When it comes to being profitable, nothing beats a fine-tuned process. As I grew my agency, some 15 years ago, the first thing I looked into was a process kit by friend of the show, Jose Caballer.
David Darke joins the airwaves today to tell us about his unique process to connecting with clients over at Atomic Smash. I can’t emphasize this enough, having a repeatable mechanism to stay in-touch with your clients is CRITICAL.
If you’re doing any kind of long-term work that requires a minimum of 30-60 days, I’d argue a weekly recap call/email that ensures both parties are meeting expectations. Tune in to today’s episode to find out how David and his team has executed on this in a COVID world.
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Read the transcript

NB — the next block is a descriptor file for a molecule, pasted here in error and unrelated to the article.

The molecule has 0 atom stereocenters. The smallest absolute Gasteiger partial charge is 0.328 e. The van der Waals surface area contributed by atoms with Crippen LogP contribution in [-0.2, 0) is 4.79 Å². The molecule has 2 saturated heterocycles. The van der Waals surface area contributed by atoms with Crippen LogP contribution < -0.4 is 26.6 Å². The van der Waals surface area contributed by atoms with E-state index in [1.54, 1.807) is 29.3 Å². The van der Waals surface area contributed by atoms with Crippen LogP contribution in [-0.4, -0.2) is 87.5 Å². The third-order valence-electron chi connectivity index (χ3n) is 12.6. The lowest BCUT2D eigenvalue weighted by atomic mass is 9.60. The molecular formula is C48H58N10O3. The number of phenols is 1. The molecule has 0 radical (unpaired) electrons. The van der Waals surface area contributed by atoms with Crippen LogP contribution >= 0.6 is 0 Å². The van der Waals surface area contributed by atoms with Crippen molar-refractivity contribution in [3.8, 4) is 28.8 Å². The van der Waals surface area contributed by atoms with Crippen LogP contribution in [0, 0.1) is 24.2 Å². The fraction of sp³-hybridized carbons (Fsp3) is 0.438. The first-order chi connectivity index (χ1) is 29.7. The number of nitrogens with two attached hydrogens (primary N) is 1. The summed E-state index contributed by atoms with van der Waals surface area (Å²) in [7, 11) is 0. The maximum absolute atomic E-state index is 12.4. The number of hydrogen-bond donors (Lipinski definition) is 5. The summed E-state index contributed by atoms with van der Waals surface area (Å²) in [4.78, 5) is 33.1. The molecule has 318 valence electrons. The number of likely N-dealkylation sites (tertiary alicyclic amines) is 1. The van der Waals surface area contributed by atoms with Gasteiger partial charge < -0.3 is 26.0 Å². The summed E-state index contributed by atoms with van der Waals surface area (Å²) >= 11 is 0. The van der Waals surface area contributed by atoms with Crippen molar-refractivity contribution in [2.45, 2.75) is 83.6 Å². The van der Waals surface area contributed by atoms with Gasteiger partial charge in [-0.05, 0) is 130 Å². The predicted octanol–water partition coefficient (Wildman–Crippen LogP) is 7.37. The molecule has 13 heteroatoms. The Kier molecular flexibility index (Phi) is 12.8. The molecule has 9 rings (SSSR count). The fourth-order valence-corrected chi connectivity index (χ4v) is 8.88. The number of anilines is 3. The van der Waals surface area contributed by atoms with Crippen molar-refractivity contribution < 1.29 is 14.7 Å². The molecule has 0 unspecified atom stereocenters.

[00:00:00] David Darke: so I, co started an agency called atomic smash. We’re a primarily WordPress agency. when we started out, we were a bit scattershot with kind of what we were doing and we kind of fell into using WordPress as our sort of vault content management system. And, and it really sort of took off from there.[00:00:17]we, we tried to most will not you to different things to try to Magento. We tried hold her to staff, but as soon as we started using WordPress and really kind of got into the community, it really just paid dividends for us massively. And as an agency we’ve grown over the last 10 years, we. Well, we first started was just two of us.[00:00:34] Now there’s 14. Hopefully there’ll be 15 or 16 of us by the end of the year. And here for us, just using WordPress days, day has been just really, really beneficial. I think that were all key parts of when we started with us a scattershot approach, we didn’t really have a, any sort of niche or any sort of would say direction when it came to how we found our clients, the way we worked with our clients or anything.[00:00:56] And the real thing that’s been. Good to us recently [00:01:00] has been, the way we work with our clients and this sort of continuous basis. yeah, and I mean, I can go on further. Do you have any questions at this point or any other bits just to roll into[00:01:10] Matt Medeiros: [00:01:10] Let’s just jump right into the fire about WordPress. This is something that’s fresh on my mind. I was listening to an interview from another podcast, infamous, not a famous and infamous a individual in the WordPress space, who builds a product and he’s been building or press products for quite some time.[00:01:26] And he was really just, beating up. WordPress’s code base, the community, the approach, and all of a sudden, and here’s a guy who started early, early days selling a premium theme. and, and he’s on this very popular podcast, really just saying boy, in his words, WordPress code based sucks.[00:01:44] WordPress is terrible yet you’re out there making a living, selling WordPress products and. In my own Twitter feed. I see people constantly saying things like, Hey, check out this flat file, CMS, check out this jam stack thing. [00:02:00] Yeah. And I sat down the other day. I was like, let me give me, let me give one of these CMS as a trial.[00:02:04] Let me, let me try something else other than WordPress. And it was like, step one, install composer and your local dev environment. And I said, what. I don’t need, where do I begin? Like then I started looking at local dev environments and then I’m down that rabbit hole and I’m back to it. Then it’s like a, don’t forget, you’re going to have to have ploy workflow set up to publish a blog post.[00:02:23] And I’m like, I don’t want this. So my question to you is, and I’m not foolish. I don’t think WordPress is end all be all, but I mean, in your eyes, WordPress is. It’s here to stay. Like, I, I don’t think it’s a, it’s a bad choice and it continues to grow. I mean, obviously we’re on a WordPress podcast, but what are your thoughts?[00:02:42] David Darke: [00:02:42] Yeah, no, I completely agree. I think the main parts. But WordPress has been able to do is again, around that committee. See, and even though, there are definite downsides to the way we’re pressing sets up and in the way it’s structured this database, there’s a lot of things that could be improved.[00:02:57] And I guess we’ll take a loss of [00:03:00] a huge amount of community input to get changed and, and actually iterate and, and, and do well to do to me, there’s moved, but. It’s really around the community and the support which you can get that really sort of sets it apart in my mind, when it comes to content management systems, we, we actually kind of have a quite solid, definitely my framework, which we use, which is, I guess, when you’re just talking about composer, we actually use composer a lot with WordPress.[00:03:24] And it’s a more of an advanced setup in that regard. And even the way we deploy, we deploy using a Ruby platform called Capistrano, which uses composer as well.[00:03:33] If that make sense, do some of the more enterprise level sites. But yeah. But for us, it’s the real key thing to our WordPress does well, is, has a really great community. They had an experience if you manage it well, and, and you really curate that it’s in process. It’s really good. And it’s super simple to get yourself on board.[00:03:53] Yeah. Even though people kind of struggled with Gutenberg at the start and that sort of transitioning process. You can, we can easily [00:04:00] give a Gutenberg sites to someone who’s never really used the web before. And they can kind of get to grips with editing website pretty quickly. I think that’s the key thing for us and the audience we’re trying to, attract is the people inside businesses that aren’t doing this stuff day to day, that aren’t not, they’re not building their own websites.[00:04:17] They just want to edit the content or websites don’t want to sell the thing they’re doing. They want to. Communicate with our audience. They don’t want to know how the website works or sorry. They just want to use that and be able to utilize what they’re doing day to day. So, so for those people is it’s, it’s a really valuable tool.[00:04:33] Matt Medeiros: [00:04:33] Yeah, the, the, the technical costs, the costs while, you know, while it may be seemingly high for some look, if you’re selling WordPress into an organization, it’s not just about tool. the CMS in that moment of time, it’s, it’s the decision for, you know, I guess most companies or larger organizations might be making this decision for at minimum for five years.[00:04:57] Right? So you’re, you’re not just selling WordPress in that moment. You’re [00:05:00] selling that. WordPress site to other staff, that’s going to with it. what happens when somebody in that organization leaves and somebody else comes in and they need to relearn like the resources available, the education around WordPress is so much greater than name your favorite Gatsby[00:05:15] David Darke: [00:05:15] Yeah, no.[00:05:16] Matt Medeiros: [00:05:16] don’t know. I’m just throwing out words here, but like, it’s just like this thing that just exists.[00:05:20] David Darke: [00:05:20] Yeah, no, exactly. And the mean from our perspective, most of the clients we’ve actually worked with have had some sort of WordPress prayer press site before, or they’ve had a personal blog or they they’ve had some sort of touchstone with it. It hasn’t been just this sort of cold thing they just never heard of.[00:05:35] And another time again, we started about 10 years ago. At that point, it was almost like a struggle to get people to use WordPress. And, they were thinking about Drupal. They were thinking about, I don’t know what a custom or they’re almost expecting this bespoke things to be built for them. whereas now you have people asking for WordPress, it’s kind of, the market has shifted in that regard.[00:05:56] So people have gone from worrying about it [00:06:00] as much and thinking of it as this security risk to actually demanding it for their, for their project.[00:06:05]Matt Medeiros: [00:06:05] All right. So you and I previously about, this crazy world that we live in the impact that it’s had on, you know, freelancers agency life, our most importantly, customers, friends and family, and all of this fun stuff.[00:06:17] I know that you have a particular. A workflow, a certain methodology that you have to work with customers. I want to get into that and I want to get into it through this story of, of, of how you dealt with COVID. has, atomic been able to stay afloat through all this? How have you been able to support your customers through this and what changed that, you know, you’re now sort of living in this new reality.[00:06:37] David Darke: [00:06:37] Yeah. I guess Cove for us was I think we’re all agencies quite scary time at the very beginning. There’s a lot of stress around, actually thinking about how, if we need to, to adapt and change. And almost our first reaction was just in the first couple of weeks was essentially just testing the waters with some different things we looked at possibly even like how we might.[00:06:56] Adapts into doing more hosting for example, but the real key thing, [00:07:00] the way we work sort of day to day, which is kind of been really good for us is the level of support or contracts we have. We CA we actually call them continuous iteration contracts. and for us, We have a really high involvement with the clients that we work with.[00:07:19] We don’t work with massive, massive companies, but the companies that we do work for, they really see us as a, it’s almost like their digital team almost, and we’re embedded in their processes in their, in their workflows and all those things. So when, when COBIT hit, it was obviously quite a, sort of a worrying time, but.[00:07:37] Definitely found that the companies that we did work with, they can maintains their, their sort of continuous contracts. and when I say we work with them on that sort of basis, we’re working almost 10 days a month with some of our clients to constantly change their site, to constantly improve and constantly update them.[00:07:52] And we base our whole scheduling. Around that. So we, the idea of our clients are buying a set amount of time a month and they’re getting that amount [00:08:00] of time. There’s no, really any overspend from our point of view, we’re never over delivering on that, on that side of side. So it really, yeah, he is quite an effective and profitable way of, of, of sort of divvying up time.[00:08:10] And because of that, it was quite predictable. And how much work. Still wanted as long as, as long as the clients actually had the appetite for it. Some of those contracts reduced down in time, but have now been brought back up. So again, it was just sort of compensating internally for, for how we actually, spend that time.[00:08:27] But I feel like if we were just a regular agency just going between project to project, to project and not having this sort of after service, like high level of our service afterwards, it would have been very challenging for us because most of those projects would have just halted. Just because of, in communication with teams that have been furloughed or just teams that have other things on that plates, they, they, they’ve got to deal with covert themselves and they’ve got the whole, the other process changes have to worry about.[00:08:54] So, so for us, that was. Super valuable, having this sort of backlog of stuff [00:09:00] we could be working for still billing our clients still sort of tackling the, the challenges start optimizing doing all this stuff. And it was less of a worry for us. And in fact, we’ve, in this time we’ve been able to grow. We’ve actually had to get another two people to help manage sort of the work and the actual structure of how we are.[00:09:17] We divvy up the time, for example, just because that’s been fairly consistent, we kind of fell into this sort of way of working. Maybe about four or five years ago where we kind of were, we’re working with a couple of clients that they just needed. Someone to sort of take the weight off their shoulders for their websites.[00:09:35] They really just, they had other stuff to do in their businesses. They had other, other activities. Even just generic marketing stuff, they wanted to just not worry about the website. So we offered simple stuff, like, obviously do all the WordPress updates, server updates, all the sort of technical side of things, but we really started bundling in other stuff.[00:09:53] Like how could you, Nicole optimizing your as an editor. Sales, pipelines or even just [00:10:00] page speed. that’s an ongoing task in our mind. Websites are never really finished, so there’s always a task to be done. If you’re willing to let your site grow. And, and for us, it’s been real key. The idea of if you’re just changing your sites slightly over longer period of time, you don’t have this massive update every two, three, four years where you’re having to drop, HUD tens of thousands of dollars or pounds.[00:10:27] If there’s a small changes consistently, and you can evolve your site in a really smooth and methodical way without these massive lumpy bills, maybe like three years, for example,[00:10:39] Matt Medeiros: [00:10:39] Yeah. Yeah. That’s a fantastic way to, because that’s in fact what, what a lot of people, a lot of agencies and consultants, they actually bank on that. It’s just like, Hey, in three years, revisit this, you know, and maybe we’ll, we’ll knock on that customer’s door and say, Hey, it’s been three years.[00:10:52] Like, what do you want to do? But in, in your approach, it’s, Hey, we’re, we’re constantly doing something. Even if it’s the smallest of changes, [00:11:00] just keep, the connection made with the customer. But also it’s a, it’s a great. Cost savings instead of just doing this all at you know, we we’ll just do this in iterations too bad.[00:11:07] You can’t do that with your house. Right. So that expanding your house, like every, every so often, like I’m going to build another room now and just like next year, we’ll build another room off the side. I guess you[00:11:14] David Darke: [00:11:14] Yeah. Yeah, no, I definitely agree. I think we should do more stuff. I think for us, the key thing of, in three years time with the same client, you’ve got no guarantee that you’re even talking to the same manager or the same person who you were talking to initially, when you actually, did the first site force.[00:11:31] There’s no guarantee you’d even get that work in three years time. Cause they might just. even some, some companies, especially in a more sort of third sector sort of organization, they, they might require to actually go to tender for other stuff. So there’s zero guarantee. And, and even, if you can basically skip that step and then we’ve been able to evolve our site over this time, this yeah.[00:11:50] Need for that procurement process, because you’ve updated the site, would their requirements over that time. Anyway. So is it. Definite change. And it’s also, [00:12:00] it needs a lot of work work in the way of communication. That’s a lot of the time, which we, which again, it’s been that sort of struggle of going from a two person agency to having the balls to actually say right.[00:12:11] We actually need to charge for our time. Effectively, and we need to charge for the time we’re communicating with you. This isn’t just like a luxury. We’re not just, we don’t talk and then just charge for the moment which we’re charging for these communication time. We’re charging for the meetings and all those sort of things and, and our assure ideation side of stuff.[00:12:29] And that, that definitely takes a lot of, it’s a bravery when you’re a small agency to really. Please afford and say, you have to pay for our time we’re experts and you have to trust us and, pay for pay for our time. And then when you get to that stage of being able to, actually really communicate with the clients directly, actually scheduling in the time.[00:12:52] So it’s effective, the way you work with us every month, every other week, some of our clients, we talk to every single week. It just [00:13:00] has a bit of an overhead when it comes to actually the scheduling side and just, just, being a developer or being a website designer, the deputy has a mental toll of switching between projects and constantly communicating with clients.[00:13:11] So. There’s a lot of things to work out and sort of iron out when it comes to working out a good schedule for these things. But if you’re willing to put in the time of, and the level of communication with clients, they really love it. And they really just, they almost think of you as a partner, then you’re not just this sort of ephemeral team of people hold somewhere over there.[00:13:30] That kind of look after your website. Basically, when they’ve got a new channel, you mentioned they come straight to you and you’re part of the solution as well.[00:13:38] Matt Medeiros: [00:13:38] A lot of people that are starting out in, you know, they started a consultant, you know, and I’ll raise my hand guilty as charged. You start out as a solo consultant, you kind of grow your business over time. Maybe you partner up with somebody, you bring on some, a small team of people. And a lot of people hear like yours, or, you know, listen to this podcast and other podcasts.[00:13:54] Well, how did you charge $10,000 for a website? How did you charge $50,000 for how did you charge a hundred thousand [00:14:00] dollars for a website? And that’s. that’s like, you know, the interesting question. It’s not the right question to me. The right question is how did you find that customer? How did you attract that customer who was pay, that much money?[00:14:14] You remember somewhere along the timeline? atomic, agency of when you started to hit the right cadence of finding the right customer, I’m sure it’s probably not an easy answer. I’m probably sure. It’s like riding a bike. You fell over a thousand times and then you balance. it’s very much like product development to you.[00:14:32] You launch something, it doesn’t work, you change it. And then it works. When did you start hitting the right customer?[00:14:37] David Darke: [00:14:37] I think for us, it was really just the case of. The asking the right questions at the start. realistically, we actually turned down a good number of projects for us. The projects have to work for us as well as, as well as the clients. this is, we definitely want to go in this as a two way relationship.[00:14:53] It’s not just, they’re throwing us work. We’re doing it. And billing them is a two way relationship. So. Actually getting [00:15:00] a bit of a structure around the questions you ask. And even in the first emails, someone fires you an email about possible new website, possibly projects asking the right questions at that point, abounds, what’s the size of their marketing team?[00:15:12] How much effort are they willing to spend on the website? if you’re going to do a meeting every week, like, are they willing to actually put in the time, every week to have that meeting? it’s all good, you being there, but if they’re not there as well, then there’s no point in doing it. So if you.[00:15:26] Almost can create this sort of questions and think about the people you want to work with. And it is a really, it’s a challenging thing is also, it takes a lot of, almost a bravery. That’s kinda the wrong word, but just stubborn. This statute actually really just. Be able to turn down the people that aren’t quite right.[00:15:45] And we definitely had clients, which probably haven’t been right for us. It’s very stars and we kind of needed the money. We needed the revenue to keep the agency going or just to pay the bills, et cetera, et cetera. But as soon as you kind of get the, the, the clients that you [00:16:00] want and you have a good way of growing smoothly, it kind of solves itself in that regard because you’re not taking on the clients that you don’t need.[00:16:07] Obviously there’s always. Challenges around what happens if you can’t find the clients in XYZ ed, really for us, because we’ve got this maintenance, sort of mentality to, to how we work and the mounts we’re billing them out. We pay our staff, the mounts, we have in offices, all that sort of stuff.[00:16:26] We kind of have a bit of a buffer when it comes to those things. In theory, we could lose one or two maintenance contracts before there’d be big impacts. We haven’t really lost any clients. I’ve lost one of those things that it’s, it’s just, it is there’s that sort of careful planning and. Again, there’s a lot of challenges in there.[00:16:45] Even when it comes to the level of work you have to do before you get to that sort of critical mass of, of being able to work in an, a, in a comfortable way that isn’t stressed or strained or no late nights and, and all that sort of stuff, all that’s kind of [00:17:00] behind us now in regards to we have quite good.[00:17:02] we have really good culture, but when it comes to the amount of people expected to work late and all that stuff, that’s kind of out of the window, people work a regular sort of nine to five, and it really just is a case of, being structured. Be careful. And just getting, just asking the clients the right questions at the start, I think is a key to that.[00:17:21] Matt Medeiros: [00:17:21] W what’s your thought on? I know a lot of people. Again, this is probably just my own bias. Well, my own Twitter bias, just seeing what’s happening in like in Twitter streams listening to, you know, it’s other prolific designers, developers, agency owners, who are like, Oh, you can never discount your stuff.[00:17:35] Like never your stuff. You know, charge value, charge as much as you can, et cetera, et cetera. Those of us coming up in the space, it to me like. If you want to achieve a certain type of customer and follow a certain set of policies, somebody wanted to copy exactly what you did, but they’ve, they don’t have the portfolio up their, you know, their, their talk. They don’t have, you know, the clients, [00:18:00] et cetera, et cetera. I don’t see it being bad to say. Hey, mrs. Customer look, normally I would charge you $10,000 for this project, but we’re going to remove, or I’m going to, I’m going to sell it to you for a half. Here’s all the things I would normally do in this process.[00:18:17] We’re not going to do I just want to let you know, this is how I would normally operate like these like milestones. We have to hit these meetings. We have to do like still being able to present it. If even if you’re not ready to charge for it yet. the customer doesn’t have it there, but you set those boundaries to say, look in a perfect project.[00:18:36] If here’s how I operate. I do all these things. If you don’t, if you can’t adhere to this, if you don’t have the money for it, we’ll take this off the table. But this is, this is the way we would want to operate. I mean, is that a fair way to do it? Is, is there a better strategy other than just like crossing your fingers and hoping to get to the next[00:18:53] David Darke: [00:18:53] Yeah, no, I completely get it. And, and from my perspective, we’re kind of even, we’re, we’re not massive agency. [00:19:00] We’re, Bristol relatively small, but we’d still do that regularly. It’s not a case of, we’re not discounting. The amount we charge, but we just delivering less. So, so for us, we have this a more phased approach.[00:19:11] So most of the time with, with the websites, it’s very hard to get an MVP, like a minimum viable product from websites. It’s like, kind of has to be almost perfect to be, kind of usable, you can’t just, yeah. The half designed website or half bill website, it would just, won’t be, it won’t be accessible for our clients, but if you can start to chunk up some of these features, like maybe the way that.[00:19:33] The products are sold or the types of subscriptions you’re selling and all those things. If you can, it’s down to features which might be done in the future. That’s kind of how we sort of tackle maybe projects that have slightly smaller budget or clients who just want everything thing for no money. that’s the real thing, that’s a bit of a red flag when they have an expectation where they should be able to get everything for almost no money.[00:19:53] That’s for one, that’s a red flag, but sometimes. These clients might not actually know how much stuff costs and you just have to really frame. Right. [00:20:00] Right. Actually adding subscriptions to your website is an incredibly laborious task. it’s not just the actual mechanism of taking subscriptions or the payment gateways or the automated emailing.[00:20:09] It’s all of every X, all that stuff. They might even realize how difficult something is. They might just ask for it. So. Communicating with clients, making them understand how different well, something is to attain, chunking out features, getting a bit of a release schedule for the actual site in a long term is a better way of how we sort of tackle those things for the clients that might have, have either smaller budgets or just, I just have massive yeah.[00:20:33] Expectations, what they want for the budgets they have. So, yeah, I would definitely say don’t undersell yourself in regards to like having your day rate or those are the things it’s just reducing what you’re doing. And we have definitely done that with reduced day rates in the past, but. Then there’s becomes really difficult conversations two years down the line.[00:20:52] When you go to just add something small to the site, and then they get shocked by the bill because you charge them X, Y, Z, two years ago. So [00:21:00] being upfront about how much stuff costs is this key there’s one. our UX designer uses a tool called a Moscow document. Have you heard of that?[00:21:08] Matt Medeiros: [00:21:08] No, I[00:21:09] David Darke: [00:21:09] No, it it’s a document where you basically specify the must should, could won’t and I think I said words, let me just like, let me just think is must, should, could, and won’t so that’s what it is.[00:21:23]and that really breaks down every near full wishlist of what’s available. And that really helps you. Sort of divvy up, what’s possible in this, in this round. And then you can isolate stuff for the future that could be in another phase. And that’s a very clear, granular way of getting to what is then feasible for you to deliver in a budget.[00:21:44] Matt Medeiros: [00:21:44] Yeah. know, I want to tell a quick story and then you tell me if this is something you’ve ever had, you’ve ever to do. first, one thing I do want to say to that on that regard is look, there’s a lot of people out there who. Who are trying to do all of this as efficient, as [00:22:00] possible, as streamlined as possible.[00:22:02] You know, there’s, there’s a, there’s a lot of good know, automating having people fill out forms and get all the details before you even get phone, have a minimum on your quote request form that says, look, if you’re not. Ready to spend $5,000 or more than we’re not a good fit.[00:22:18] I look, I’ve done that. I’ve done that 15,000 different yeah. Ways at the end of the day. If you just had a one hour session with somebody. 30 minutes. One hour, one hour is generally really where I feel is the best. And you just talk to them and you really find out whether or not you want to work with them.[00:22:37] David Darke: [00:22:37] Hundred percent. Yeah.[00:22:38] Matt Medeiros: [00:22:38] Gets good. It’s going to save you so much time in the future. A lot of people are like, Oh, free consultation for an hour. Let me tell you something. It’s going to save you in the[00:22:47] David Darke: [00:22:47] Yeah, a hundred percent.[00:22:49] Matt Medeiros: [00:22:49] learn what you’re[00:22:50] David Darke: [00:22:50] Yeah, no. And I think the key parts of this is, and especially with the tummy smash in, in general, we’re very open about our process. And if [00:23:00] people want to ask us questions, we’re very, very willing to answer them and will very willing to give away our tech stack and all that stuff.[00:23:07] We’re not precious about any of that stuff. So if a client’s, wanted to talk through an idea, we’re very willing to do it. And like you say, it’s a case of. you’re spending an hour of your time. Your time is valuable, but the amount that you can get out of just the small, short conversations is incredible when it comes to, the, where they actually work out with the clients, right.[00:23:27] For you, or whether they’re, whether your right for them as well, but also just the cause a lot of people don’t, aren’t willing to do it. They’ll you’ll just resonate in their mind for a long time around, this person was super helpful. It could be three years down the line where they are.[00:23:43] They get onto another project, they get employed by someone else, or they have another challenge. They need to sort, you’ll just be at the forefront of their mind when it comes to that person was super useful at a time. Let’s let’s talk something again. So I think for us, like you’re saying, being super communicative for [00:24:00] the runs about people’s requirements, talking to clients, and we don’t really do much in the way call pitching, but when we really have to do it, or we really want to projects, we will just try and meet the clients face to face if we can, if we have to travel or whatever, just so we can get that, I, to I and real communication done, because it is it’s super valuable.[00:24:23] Matt Medeiros: [00:24:23] What about firing clients you know, at, my agency helping out there with a that that came through the door, it was this high end, you know, I don’t want to say high end. It was a notable customer in our local market. Looked like a lucrative project from the beginning, lucrative in the sense of like, look we knew, we felt like it was going to be you know, that it looked like things were going to be fairly efficient. It was partnering up with another design agency. So this, our agency would only be doing development. And man did that go South quickly? We quickly learned like this, certainly this wasn’t even [00:25:00] the project. We spent that first hour talking about it.[00:25:04] We quickly realized this is this wasn’t even what we discussed. And we, you know, We sat and we bared it out for a little bit and we started doing the deliverables that they were asking for. And it was just too many different changes, expectations on our side, changed dramatically to the point where we said, you know, what a difference professional opinions on how this project should move forward.[00:25:25] I think we should like, you know, and everyone actually kind of agreed because there was just so much tension. Every time we, we got on phone calls. Thoughts on firing clients when to[00:25:37] David Darke: [00:25:37] Yeah, no, definitely. We have done. And especially, cause they’re going back to almost those sort of comments at the start regarding about having your day rates and say, are saying we’ve done those sorts of things. We reduced our day rate in particular instances. And we’ve got to the point now where we have to have a certain day rate because it’s not affordable for us to have a lower day rate.[00:25:54] So sometimes communicating with those clients and actually coming to them with a newer more. [00:26:00] Realistic day rate. They’re not willing to pay it. So you’re in a bit of a sort of difficult situation there where they want work doing, but you’re too expensive and that’s just a natural break at that point.[00:26:11] But when it comes to us, sort of moving on, we’d just be super helpful as possible. Try not to burn any bridges or do anything in that regard. Just, just really be. That’s proactive and helpful, even though in theory, it’s a lost client, not going to get anything from them, just being as approachable. And that’s helpful even with the person you’re handing the stuff off to just be as helpful as possible.[00:26:34] That’s what we really try and do. Again, it hasn’t happened that much, but it’s definitely happened in the last two, three years where we just needed. it just wasn’t either right clients, some we took on when we were a lot smaller. The ratio was slightly different. They had a different expectation of how much we could deliver in a timeframe or, it’s very, it’s very likely that’s going to happen in the lifespan of an agency.[00:26:57] It’d be very rare for that not to happen. So [00:27:00] I think as long as you approach a lot of those community, sort of, now there’s talks and a lot of that communication around it is with as much grace and as much. positivity as possible, even though it’s a breaking of relationship, I think it would just pay dividends again for the future.[00:27:14] And. Again, when you’re handing off to that other developer and you’re respectful of their time and, and what you’re giving to them as well. People notice that stuff they really do. And, and if you need a partnership in the future, they might be the people that actually, Oh, I remember working with them or we got this project that was really well set up and really well built.[00:27:33] Maybe we could use them as a supplier, all that sort of stuff. It just not burning. Bridges is a key to a lot of those things.[00:27:41] Matt Medeiros: [00:27:41] yeah, Sort of final question here for folks who are again, looking to grow their consultancy or their where do you see opportunity in the WordPress space? I’ll start it where I think, there’s a lot of opportunities still. for me, it’s, it’s still blue commerce, right?[00:27:57] I still think launching WooCommerce, [00:28:00] still the sleeper in the industry. That there, that there’s still a lot of opportunity in that space. A lot of opportunity to specialize in space. and it’s, you know, going to be hopefully. And you can speak on this better than I can.[00:28:11] Hopefully it’s a type of customer that is willing to see value in, building out, you know, an eCommerce store or having a better solution, not just a mom and pop restaurant. This is an eCommerce store. That’s going to be earning you money. That’s where I see opportunity. I don’t know what about you. You don’t have to give away your[00:28:27] David Darke: [00:28:27] No, no, no. Again, I, again, really just around the secret sauce thing, we don’t really, we’re very willing to give away that stuff. that for us, it is our sort of perfect client and this could be a WooCommerce store. This could be a work, just their website, their sales platform. It. It just needs, they need to know, realize the actual potential of, of what their website can be.[00:28:49] And it’s not just this brochure. It is a platform they can use to generate money for them. And it’s the thing. That’s there 24 hours a day. Like this is the basic setting picture wall [00:29:00] website could be, but it really is a case of if they notice the value and they know the value of their websites. And they they’re willing to invest in it.[00:29:09] That’s the, that’s the sort of niche of, of where, where we’ve kind of landed, is finding those clients there, understand that websites are never finished. They need evolving to stay on top. They understand that, right? This is almost equivalent. And especially if you’re a shop, this is almost equivalent to having a physical shop.[00:29:26] You have to be willing to pay rent and you have to be willing to, to work out how you. Manage your stock, all that sort of stuff is part and parcel for only website. It’s not just you launch your thing is then sits online for free. And then you can just generate a load of money. It needs maintenance, it needs optimizing.[00:29:42] And that’s where I really see a lot of the, for us the value in our, in our clients and where we are. As you got more of that sort of security from is fine. There’s clients that just don’t understand the value of the website and are willing to invest back in it. And some of these people have been membership sites that are [00:30:00] getting a recurring revenue, and that becomes far easier when you’ve got, a number at the end of the month.[00:30:04] You’re definitely getting in every single month they can say, right, we’re going to put 20%, 10%, 30%, whatever, back into the website to then keep it growing. And that becomes a. Conversation, you can have rounds. You can actually see the budgets that are available for you and all that stuff. That’s what transparency is really healthy and optimization is a real thing for us.[00:30:25] And, like we paid speed or getting sales, or there’s amazing tools out there. There’s one which we use quite regularly called Metorik, which is a, sales aggregator for WooCommerce specifically. I think they’re just about to get Shopify released as well, but. That’s amazing at producing sales reports, finding out what’s what’s working well on your own.[00:30:44] Your store has a bit of an AI component for forecasting, all that sort of stuff. Bungling, utilizing a tool like that for us takes hardly any time to install. It sets up. It’s not that much a month, but we help digest the information and, and, and help our clients use that [00:31:00] information to get more efficiencies back in their site.[00:31:06] Matt Medeiros: [00:31:06] He’s David dark. His website is atomic smash.co.uk. The Twitter handle at atomic smashes that actually a photo of[00:31:15] David Darke: [00:31:15] Yeah, it is. Yeah. Yeah,[00:31:17] Matt Medeiros: [00:31:17] Okay. Not just[00:31:18] David Darke: [00:31:18] no, no, no, no. I think that is me in the middle, I think. Yeah.[00:31:26] Matt Medeiros: [00:31:26] that’s awesome stuff. Working folks who, aside from the website, atomic smashed.co.uk, where can folks find[00:31:31] David Darke: [00:31:31] Really just Twitter. Just, yeah, I’m on Twitter, David underscore dark and that’s dark with an E on the end, but yeah, just, just say hello on the, on the Twitter. That’d be great. Just to reach out just, yeah, that’d be fantastic.[00:31:44] Matt Medeiros: [00:31:44] Everybody else’s mattreport.com. mattreport.com/subscribe. Join that mailing list. Leave us a five star review on iTunes. Really helps us get found. We are the number one rated podcast for WordPress in the U S you know, I get to switch my iTunes account to London. See what happens. I don’t know. I don’t know what my ratings are in the [00:32:00] UK, but maybe we can, we can help over there as well.[00:32:03] Thanks for listening everybody. We’ll see you in the next episode.